UW selects Ana Mari Cauce as new president

Ana Mari Cauce was selected to be the president of the University of Washington. (Photo by Venice Buhain.)
Ana Mari Cauce addresses reporters after being selected to be the University of Washington president. She is the first Latina to be chosen for the top job. (Photo by Venice Buhain.)

The University of Washington Board of Regents selected Ana Mari Cauce to be its new president. Cauce, who had been serving as interim president since February, is the university’s first Latina to be chosen for the top job, and the first woman appointed to the position permanently.

I think the importance of being a role model is not at all trivial,” she told reporters Tuesday afternoon. “And I’m very proud that there might be students in the audience today or at my talk tomorrow that can see themselves going to places that quite frankly never occurred to me in my wildest dream that I would go. At that level, I’m very honored and humbled to be in that position.”

Cauce, 59, was born in Cuba where her father was the minister of education. Her family came to the United States after the revolution. She has had a 30-year career at UW, starting as an assistant professor in psychology and has held many leadership positions, including chair of American ethnic studies, director of the honors program and executive vice provost.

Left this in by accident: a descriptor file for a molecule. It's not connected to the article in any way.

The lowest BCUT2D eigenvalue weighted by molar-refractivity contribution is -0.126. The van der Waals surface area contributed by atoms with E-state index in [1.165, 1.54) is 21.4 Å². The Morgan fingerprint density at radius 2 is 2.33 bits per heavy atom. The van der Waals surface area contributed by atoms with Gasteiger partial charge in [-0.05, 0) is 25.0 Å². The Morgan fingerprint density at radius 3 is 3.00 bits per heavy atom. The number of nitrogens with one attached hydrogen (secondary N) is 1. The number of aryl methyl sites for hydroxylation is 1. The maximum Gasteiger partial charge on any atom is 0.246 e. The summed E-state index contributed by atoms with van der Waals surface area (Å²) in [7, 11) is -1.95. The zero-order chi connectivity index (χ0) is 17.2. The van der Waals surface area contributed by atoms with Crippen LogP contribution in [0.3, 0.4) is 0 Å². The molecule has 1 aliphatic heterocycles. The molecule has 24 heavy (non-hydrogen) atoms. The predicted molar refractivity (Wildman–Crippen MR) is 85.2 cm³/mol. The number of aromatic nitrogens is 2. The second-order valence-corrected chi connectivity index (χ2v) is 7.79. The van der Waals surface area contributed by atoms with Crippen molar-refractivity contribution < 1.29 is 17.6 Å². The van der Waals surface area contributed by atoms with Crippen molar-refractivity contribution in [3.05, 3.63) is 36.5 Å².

The selection of Cauce also bucked the UW’s pattern of bringing in newcomers to take on the head role.

Cauce, a professor of psychology and American ethnic studies, said she intends to keep teaching classes.

Cauce became interim president in February, after president Michael K. Young took a job at Texas AM University. Cauce was the second woman named interim president in the UW’s history, following the 2010-11 tenure of Phyllis Wise (who was also the UW’s first Asian American appointed to position).

The same month that Cauce took the interim job, students and staff walked out in support of Black Lives Matter. She talked with a Globalist reporter during the walkout about her support for the movement.

Recent events “make it very clear that things are not okay, and we have a long way to go,” she told the Globalist in February. “Education and access to higher education is part of where we need to go and [bring] the kind of visibility… to the kinds of issues that are still out there, so I am very supportive.”

Two months later, she announced a project to combat racism and inequity at the university’s longhouse and spoke frankly about her experiences with prejudice as a Latina and a gay woman, according to an account in the Seattle Times.

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